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Conner Michaux

Question about files&Plunge lines

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So lets say you have the plunge line on your knife perfect 90 degree right angle, Would that crack in the heat treat? 

If a perfect plunge line does not cause cracking, is it necessary to round the corners of the file you use to make the bevels on your knives? 

Get what im saying?? 

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I get what you are thinking about. There are probably a lot of high tech explanations but I'm a simple guy. The problems that may occur are in sharp corners that go completely through the profile. Surface corners are not a serious but I tend to leave them rather "casually" rounded before HT because they are going to get special attention in the "pre polishing QC check (to make double sure they are square) and in the polish. I do like to get them started while the steel is still soft. If you do a couple of normalizing cycles before heat treat I think, but have never tested, it should be fine.

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7 hours ago, Conner Michaux said:

So lets say you have the plunge line on your knife perfect 90 degree right angle, Would that crack in the heat treat?  

If a perfect plunge line does not cause cracking, is it necessary to round the corners of the file you use to make the bevels on your knives? 

Get what im saying?? 

I get what you are saying, and to be honest about it, I have only seen one person ever get close to a perfect 90 degree corner in his plunge cuts and that was Tim Hancock. He didn't set them with a file either. I seriously doubt you will have any trouble with those corners in the quench. I have always thought the "square corner stress point" was a massively overstated concern, mostly because with the tools we all use, it's almost impossible to achieve. Everything, the files, the belt grinder, the disc and the hand sanding stick, all leave a slight radius behind. There's just no way around it. So go after it. Set it up straight and square. Then get yourself a pair of optivisors or a good magnifying glass and take a closer look at that corner.

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What Josh said.  Japanese swords have a pair of sharp notches in the worst possible place, and they don't break there.  Most firearms have sharp square corners in important places, and they don't fail there.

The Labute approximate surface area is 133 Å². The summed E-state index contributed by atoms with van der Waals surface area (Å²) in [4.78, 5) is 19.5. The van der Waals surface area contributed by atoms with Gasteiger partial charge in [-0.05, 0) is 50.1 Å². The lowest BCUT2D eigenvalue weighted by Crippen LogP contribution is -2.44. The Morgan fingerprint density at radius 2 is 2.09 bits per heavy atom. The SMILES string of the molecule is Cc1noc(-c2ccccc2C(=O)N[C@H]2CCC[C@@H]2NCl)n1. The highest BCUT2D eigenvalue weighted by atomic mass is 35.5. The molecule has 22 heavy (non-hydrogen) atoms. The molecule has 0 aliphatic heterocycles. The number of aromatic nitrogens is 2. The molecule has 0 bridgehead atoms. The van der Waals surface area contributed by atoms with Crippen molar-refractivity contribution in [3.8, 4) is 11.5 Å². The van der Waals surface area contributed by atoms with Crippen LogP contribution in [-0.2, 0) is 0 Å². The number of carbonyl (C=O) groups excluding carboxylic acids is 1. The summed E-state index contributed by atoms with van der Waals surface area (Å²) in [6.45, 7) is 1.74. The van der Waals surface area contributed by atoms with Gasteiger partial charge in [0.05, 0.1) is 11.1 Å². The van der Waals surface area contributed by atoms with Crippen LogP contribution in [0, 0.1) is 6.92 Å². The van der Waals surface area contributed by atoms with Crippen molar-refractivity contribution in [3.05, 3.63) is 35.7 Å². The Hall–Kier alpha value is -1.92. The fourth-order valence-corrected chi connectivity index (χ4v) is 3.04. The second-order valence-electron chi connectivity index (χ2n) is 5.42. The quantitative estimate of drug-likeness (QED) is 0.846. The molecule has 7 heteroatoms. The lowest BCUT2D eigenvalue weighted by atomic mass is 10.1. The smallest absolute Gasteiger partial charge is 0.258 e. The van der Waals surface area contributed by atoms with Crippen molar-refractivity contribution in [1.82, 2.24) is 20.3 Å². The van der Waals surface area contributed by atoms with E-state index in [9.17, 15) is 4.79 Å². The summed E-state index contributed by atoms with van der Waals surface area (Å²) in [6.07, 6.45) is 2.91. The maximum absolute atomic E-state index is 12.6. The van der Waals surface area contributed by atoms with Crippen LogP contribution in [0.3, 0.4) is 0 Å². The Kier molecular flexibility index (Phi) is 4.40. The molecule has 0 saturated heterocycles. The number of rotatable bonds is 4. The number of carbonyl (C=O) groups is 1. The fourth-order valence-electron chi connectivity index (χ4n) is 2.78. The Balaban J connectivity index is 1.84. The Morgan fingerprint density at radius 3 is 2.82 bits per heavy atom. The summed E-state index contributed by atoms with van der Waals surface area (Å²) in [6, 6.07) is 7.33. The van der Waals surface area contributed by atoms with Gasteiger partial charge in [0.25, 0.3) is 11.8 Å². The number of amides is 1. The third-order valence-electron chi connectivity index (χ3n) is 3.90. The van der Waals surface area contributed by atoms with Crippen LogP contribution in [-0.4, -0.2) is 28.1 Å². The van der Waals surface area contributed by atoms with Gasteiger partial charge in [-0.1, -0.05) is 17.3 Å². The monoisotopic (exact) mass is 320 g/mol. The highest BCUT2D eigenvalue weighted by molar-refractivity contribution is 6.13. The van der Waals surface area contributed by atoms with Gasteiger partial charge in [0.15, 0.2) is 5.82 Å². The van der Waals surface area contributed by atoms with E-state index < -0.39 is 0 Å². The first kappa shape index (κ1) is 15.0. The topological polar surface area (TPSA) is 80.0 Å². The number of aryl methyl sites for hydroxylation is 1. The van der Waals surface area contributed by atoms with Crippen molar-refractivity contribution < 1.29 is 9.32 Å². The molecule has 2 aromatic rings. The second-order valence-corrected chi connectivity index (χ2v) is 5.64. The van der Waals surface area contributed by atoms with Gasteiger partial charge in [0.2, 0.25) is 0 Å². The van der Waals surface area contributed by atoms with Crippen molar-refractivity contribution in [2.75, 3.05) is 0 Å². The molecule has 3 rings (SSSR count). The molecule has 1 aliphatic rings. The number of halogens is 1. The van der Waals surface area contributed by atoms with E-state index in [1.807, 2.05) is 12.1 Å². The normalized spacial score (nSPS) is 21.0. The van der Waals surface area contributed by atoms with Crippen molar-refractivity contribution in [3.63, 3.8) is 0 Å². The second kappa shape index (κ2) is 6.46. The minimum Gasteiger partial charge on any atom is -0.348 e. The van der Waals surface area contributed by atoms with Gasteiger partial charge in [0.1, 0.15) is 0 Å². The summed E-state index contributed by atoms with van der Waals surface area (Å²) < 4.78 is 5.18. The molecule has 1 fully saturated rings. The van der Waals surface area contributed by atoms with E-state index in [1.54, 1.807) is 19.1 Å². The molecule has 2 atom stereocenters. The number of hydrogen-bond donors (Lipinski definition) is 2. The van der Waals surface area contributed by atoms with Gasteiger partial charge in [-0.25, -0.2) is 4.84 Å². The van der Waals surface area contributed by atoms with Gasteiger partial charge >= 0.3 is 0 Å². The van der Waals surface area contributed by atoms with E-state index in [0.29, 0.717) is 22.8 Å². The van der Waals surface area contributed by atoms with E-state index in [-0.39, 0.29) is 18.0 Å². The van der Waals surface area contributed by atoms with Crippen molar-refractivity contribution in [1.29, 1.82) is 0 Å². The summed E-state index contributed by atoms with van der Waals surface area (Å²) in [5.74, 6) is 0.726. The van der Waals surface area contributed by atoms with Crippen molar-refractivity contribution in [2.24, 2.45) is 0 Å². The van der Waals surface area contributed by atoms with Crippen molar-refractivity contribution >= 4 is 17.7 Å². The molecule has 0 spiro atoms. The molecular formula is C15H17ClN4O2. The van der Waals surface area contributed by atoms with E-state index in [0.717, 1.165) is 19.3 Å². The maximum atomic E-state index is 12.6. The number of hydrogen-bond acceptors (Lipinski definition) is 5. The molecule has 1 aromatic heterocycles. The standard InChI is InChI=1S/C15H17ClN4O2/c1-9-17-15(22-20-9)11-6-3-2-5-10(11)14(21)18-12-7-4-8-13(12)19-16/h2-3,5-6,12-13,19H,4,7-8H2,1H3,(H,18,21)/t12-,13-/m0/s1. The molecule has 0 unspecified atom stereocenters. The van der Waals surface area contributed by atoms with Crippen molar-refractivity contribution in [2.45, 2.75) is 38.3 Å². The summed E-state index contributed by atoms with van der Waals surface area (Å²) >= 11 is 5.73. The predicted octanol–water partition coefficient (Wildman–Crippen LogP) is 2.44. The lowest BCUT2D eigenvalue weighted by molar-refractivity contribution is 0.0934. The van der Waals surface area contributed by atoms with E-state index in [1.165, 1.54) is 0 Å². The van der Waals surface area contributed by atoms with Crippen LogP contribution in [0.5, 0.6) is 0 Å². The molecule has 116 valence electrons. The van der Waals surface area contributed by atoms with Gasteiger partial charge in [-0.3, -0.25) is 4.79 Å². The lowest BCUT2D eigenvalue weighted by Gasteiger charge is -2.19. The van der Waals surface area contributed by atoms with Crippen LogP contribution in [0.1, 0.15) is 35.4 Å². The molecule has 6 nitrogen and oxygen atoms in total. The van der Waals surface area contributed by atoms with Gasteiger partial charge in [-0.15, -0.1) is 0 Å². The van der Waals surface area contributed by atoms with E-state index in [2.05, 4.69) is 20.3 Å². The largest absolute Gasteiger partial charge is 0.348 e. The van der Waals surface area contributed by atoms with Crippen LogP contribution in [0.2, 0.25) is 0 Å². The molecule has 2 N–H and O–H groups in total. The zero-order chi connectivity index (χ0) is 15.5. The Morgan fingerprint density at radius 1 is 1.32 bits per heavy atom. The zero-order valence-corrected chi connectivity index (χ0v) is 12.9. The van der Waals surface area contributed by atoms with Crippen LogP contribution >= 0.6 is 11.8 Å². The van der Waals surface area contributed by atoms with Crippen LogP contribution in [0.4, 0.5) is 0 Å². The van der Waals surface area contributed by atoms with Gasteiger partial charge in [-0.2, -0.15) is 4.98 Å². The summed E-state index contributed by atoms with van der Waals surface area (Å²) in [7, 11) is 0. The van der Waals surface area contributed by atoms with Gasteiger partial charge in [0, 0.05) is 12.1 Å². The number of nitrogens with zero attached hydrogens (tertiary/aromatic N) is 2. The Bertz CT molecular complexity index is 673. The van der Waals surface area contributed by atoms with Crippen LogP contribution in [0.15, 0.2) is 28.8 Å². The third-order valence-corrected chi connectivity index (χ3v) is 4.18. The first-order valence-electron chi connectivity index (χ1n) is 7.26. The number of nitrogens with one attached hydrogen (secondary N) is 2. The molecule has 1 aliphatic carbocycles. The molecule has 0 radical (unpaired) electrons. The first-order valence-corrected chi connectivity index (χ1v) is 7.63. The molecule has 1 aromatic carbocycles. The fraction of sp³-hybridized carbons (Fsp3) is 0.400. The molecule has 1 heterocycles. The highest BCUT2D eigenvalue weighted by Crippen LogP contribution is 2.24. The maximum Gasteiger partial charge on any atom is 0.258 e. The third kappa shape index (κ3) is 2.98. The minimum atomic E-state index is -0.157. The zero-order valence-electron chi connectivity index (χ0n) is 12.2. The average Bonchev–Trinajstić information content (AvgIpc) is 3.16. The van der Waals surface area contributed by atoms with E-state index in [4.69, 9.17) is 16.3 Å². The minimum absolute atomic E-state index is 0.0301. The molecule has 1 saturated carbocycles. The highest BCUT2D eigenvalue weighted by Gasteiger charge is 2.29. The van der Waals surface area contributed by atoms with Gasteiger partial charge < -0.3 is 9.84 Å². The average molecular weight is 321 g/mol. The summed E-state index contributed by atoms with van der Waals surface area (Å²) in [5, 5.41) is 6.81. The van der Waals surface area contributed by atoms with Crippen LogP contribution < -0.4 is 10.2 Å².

Now, if you were casting something with a sharp corner at a large change in sectional thickness, yeah, that causes problems. 

I think that's where the idea came from, and it gives you something to blame if you break a blade in the quench.

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Lol okay, thanks guys. 

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Ive been getting my big files for around 30$ All are made in USA and there Nicholson brand, Im wondering if im paying to much, Can I get them cheaper?

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1 hour ago, Conner Michaux said:

Ive been getting my big files for around 30$ All are made in USA and there Nicholson brand, Im wondering if im paying to much, Can I get them cheaper?

What do you consider big?

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1 hour ago, Conner Michaux said:

Ive been getting my big files for around 30$ All are made in USA and there Nicholson brand, Im wondering if im paying to much, Can I get them cheaper?

My parents have always told me and still do “ you get what you pay for.”  So a 30 dollar file compared to a 5 or 6 dollar piece of harbor freight junk, I’d stick with the 30 dollar files.  Yes expensive but they will last you for quite some time.

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Buy once, cry once.  The largest bastard cut mill file you can find will help you hog the steel off.

Doug

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Yep I get it, My biggest files are 12 inch.

Thanks.

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Grobet files cost a little more, worth every penny!

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